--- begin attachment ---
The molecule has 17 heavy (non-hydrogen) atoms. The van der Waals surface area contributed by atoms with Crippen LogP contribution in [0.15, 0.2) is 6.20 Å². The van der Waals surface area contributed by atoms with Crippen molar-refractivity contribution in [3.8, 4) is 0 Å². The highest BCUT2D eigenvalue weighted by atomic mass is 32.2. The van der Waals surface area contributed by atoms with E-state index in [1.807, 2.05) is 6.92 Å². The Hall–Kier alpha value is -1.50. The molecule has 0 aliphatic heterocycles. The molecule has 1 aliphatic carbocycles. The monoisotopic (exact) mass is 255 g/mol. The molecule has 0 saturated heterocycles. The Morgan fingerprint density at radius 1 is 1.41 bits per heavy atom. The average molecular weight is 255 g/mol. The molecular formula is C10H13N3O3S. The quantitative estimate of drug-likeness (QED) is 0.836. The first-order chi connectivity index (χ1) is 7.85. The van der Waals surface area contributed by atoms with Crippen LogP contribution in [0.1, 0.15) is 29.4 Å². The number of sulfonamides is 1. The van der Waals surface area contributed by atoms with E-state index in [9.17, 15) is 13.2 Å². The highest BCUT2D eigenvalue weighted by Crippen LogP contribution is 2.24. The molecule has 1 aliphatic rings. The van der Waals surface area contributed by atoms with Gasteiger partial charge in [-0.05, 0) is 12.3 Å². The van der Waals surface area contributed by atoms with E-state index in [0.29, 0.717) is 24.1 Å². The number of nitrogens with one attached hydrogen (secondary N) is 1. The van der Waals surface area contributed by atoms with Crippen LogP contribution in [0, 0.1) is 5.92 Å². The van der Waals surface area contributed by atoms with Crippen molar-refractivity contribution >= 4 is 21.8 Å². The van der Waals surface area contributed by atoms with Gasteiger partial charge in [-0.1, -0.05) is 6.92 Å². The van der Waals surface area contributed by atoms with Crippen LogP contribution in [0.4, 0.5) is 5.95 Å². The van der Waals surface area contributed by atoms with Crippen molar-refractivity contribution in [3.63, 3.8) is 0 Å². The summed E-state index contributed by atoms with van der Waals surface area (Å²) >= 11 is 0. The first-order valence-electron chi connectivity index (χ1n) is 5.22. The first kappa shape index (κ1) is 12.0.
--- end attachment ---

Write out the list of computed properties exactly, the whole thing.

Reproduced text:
The molecule has 17 heavy (non-hydrogen) atoms. The van der Waals surface area contributed by atoms with Crippen LogP contribution in [0.15, 0.2) is 6.20 Å². The van der Waals surface area contributed by atoms with Crippen molar-refractivity contribution in [3.8, 4) is 0 Å². The highest BCUT2D eigenvalue weighted by atomic mass is 32.2. The van der Waals surface area contributed by atoms with E-state index in [1.807, 2.05) is 6.92 Å². The Hall–Kier alpha value is -1.50. The molecule has 0 aliphatic heterocycles. The molecule has 1 aliphatic carbocycles. The monoisotopic (exact) mass is 255 g/mol. The molecule has 0 saturated heterocycles. The Morgan fingerprint density at radius 1 is 1.41 bits per heavy atom. The average molecular weight is 255 g/mol. The molecular formula is C10H13N3O3S. The quantitative estimate of drug-likeness (QED) is 0.836. The first-order chi connectivity index (χ1) is 7.85. The van der Waals surface area contributed by atoms with Crippen LogP contribution in [0.1, 0.15) is 29.4 Å². The number of sulfonamides is 1. The van der Waals surface area contributed by atoms with E-state index in [9.17, 15) is 13.2 Å². The highest BCUT2D eigenvalue weighted by Crippen LogP contribution is 2.24. The molecule has 1 aliphatic rings. The van der Waals surface area contributed by atoms with Gasteiger partial charge in [-0.05, 0) is 12.3 Å². The van der Waals surface area contributed by atoms with E-state index in [0.29, 0.717) is 24.1 Å². The number of nitrogens with one attached hydrogen (secondary N) is 1. The van der Waals surface area contributed by atoms with Crippen LogP contribution in [0, 0.1) is 5.92 Å². The van der Waals surface area contributed by atoms with Crippen molar-refractivity contribution >= 4 is 21.8 Å². The van der Waals surface area contributed by atoms with Gasteiger partial charge in [-0.1, -0.05) is 6.92 Å². The van der Waals surface area contributed by atoms with Crippen LogP contribution in [0.4, 0.5) is 5.95 Å². The van der Waals surface area contributed by atoms with Crippen molar-refractivity contribution in [3.63, 3.8) is 0 Å². The summed E-state index contributed by atoms with van der Waals surface area (Å²) >= 11 is 0. The first-order valence-electron chi connectivity index (χ1n) is 5.22. The first kappa shape index (κ1) is 12.0.